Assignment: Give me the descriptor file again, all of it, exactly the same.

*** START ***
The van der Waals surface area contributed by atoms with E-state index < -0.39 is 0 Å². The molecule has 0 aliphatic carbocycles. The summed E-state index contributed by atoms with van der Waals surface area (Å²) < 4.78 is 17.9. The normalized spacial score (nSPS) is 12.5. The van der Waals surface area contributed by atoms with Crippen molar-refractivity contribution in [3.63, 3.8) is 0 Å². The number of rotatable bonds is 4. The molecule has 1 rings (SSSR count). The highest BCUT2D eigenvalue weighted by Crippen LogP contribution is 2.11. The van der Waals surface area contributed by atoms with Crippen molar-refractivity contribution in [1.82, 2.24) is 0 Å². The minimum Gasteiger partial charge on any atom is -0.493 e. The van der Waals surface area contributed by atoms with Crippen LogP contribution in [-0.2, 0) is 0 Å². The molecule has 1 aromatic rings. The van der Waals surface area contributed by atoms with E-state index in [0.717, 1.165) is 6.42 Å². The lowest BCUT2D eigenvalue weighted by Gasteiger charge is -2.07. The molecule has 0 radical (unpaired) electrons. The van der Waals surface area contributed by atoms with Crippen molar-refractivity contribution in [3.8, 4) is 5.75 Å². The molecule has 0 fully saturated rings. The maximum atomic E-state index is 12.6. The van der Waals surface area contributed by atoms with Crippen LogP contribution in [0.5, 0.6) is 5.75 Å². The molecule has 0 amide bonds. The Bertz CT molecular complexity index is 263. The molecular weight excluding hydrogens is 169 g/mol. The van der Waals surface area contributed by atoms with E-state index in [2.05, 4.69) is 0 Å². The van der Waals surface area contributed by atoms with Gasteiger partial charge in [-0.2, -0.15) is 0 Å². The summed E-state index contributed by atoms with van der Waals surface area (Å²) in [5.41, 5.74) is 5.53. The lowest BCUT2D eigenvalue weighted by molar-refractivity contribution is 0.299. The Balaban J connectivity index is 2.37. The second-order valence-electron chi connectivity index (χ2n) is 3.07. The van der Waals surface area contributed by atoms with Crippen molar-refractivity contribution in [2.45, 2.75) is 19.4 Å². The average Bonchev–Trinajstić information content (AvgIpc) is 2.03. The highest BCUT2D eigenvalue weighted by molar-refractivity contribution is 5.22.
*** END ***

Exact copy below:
The van der Waals surface area contributed by atoms with E-state index < -0.39 is 0 Å². The molecule has 0 aliphatic carbocycles. The summed E-state index contributed by atoms with van der Waals surface area (Å²) < 4.78 is 17.9. The normalized spacial score (nSPS) is 12.5. The van der Waals surface area contributed by atoms with Crippen molar-refractivity contribution in [3.63, 3.8) is 0 Å². The number of rotatable bonds is 4. The molecule has 1 rings (SSSR count). The highest BCUT2D eigenvalue weighted by Crippen LogP contribution is 2.11. The van der Waals surface area contributed by atoms with Crippen molar-refractivity contribution in [1.82, 2.24) is 0 Å². The minimum Gasteiger partial charge on any atom is -0.493 e. The van der Waals surface area contributed by atoms with Crippen LogP contribution in [-0.2, 0) is 0 Å². The molecule has 1 aromatic rings. The van der Waals surface area contributed by atoms with E-state index in [0.717, 1.165) is 6.42 Å². The lowest BCUT2D eigenvalue weighted by Gasteiger charge is -2.07. The molecule has 0 radical (unpaired) electrons. The van der Waals surface area contributed by atoms with Crippen molar-refractivity contribution in [3.8, 4) is 5.75 Å². The molecule has 0 fully saturated rings. The maximum atomic E-state index is 12.6. The van der Waals surface area contributed by atoms with Crippen LogP contribution in [0.5, 0.6) is 5.75 Å². The molecule has 0 amide bonds. The Bertz CT molecular complexity index is 263. The molecular weight excluding hydrogens is 169 g/mol. The van der Waals surface area contributed by atoms with E-state index in [2.05, 4.69) is 0 Å². The van der Waals surface area contributed by atoms with Gasteiger partial charge in [-0.2, -0.15) is 0 Å². The summed E-state index contributed by atoms with van der Waals surface area (Å²) in [5.41, 5.74) is 5.53. The lowest BCUT2D eigenvalue weighted by molar-refractivity contribution is 0.299. The Balaban J connectivity index is 2.37. The second-order valence-electron chi connectivity index (χ2n) is 3.07. The van der Waals surface area contributed by atoms with Crippen molar-refractivity contribution in [2.45, 2.75) is 19.4 Å². The average Bonchev–Trinajstić information content (AvgIpc) is 2.03. The highest BCUT2D eigenvalue weighted by molar-refractivity contribution is 5.22.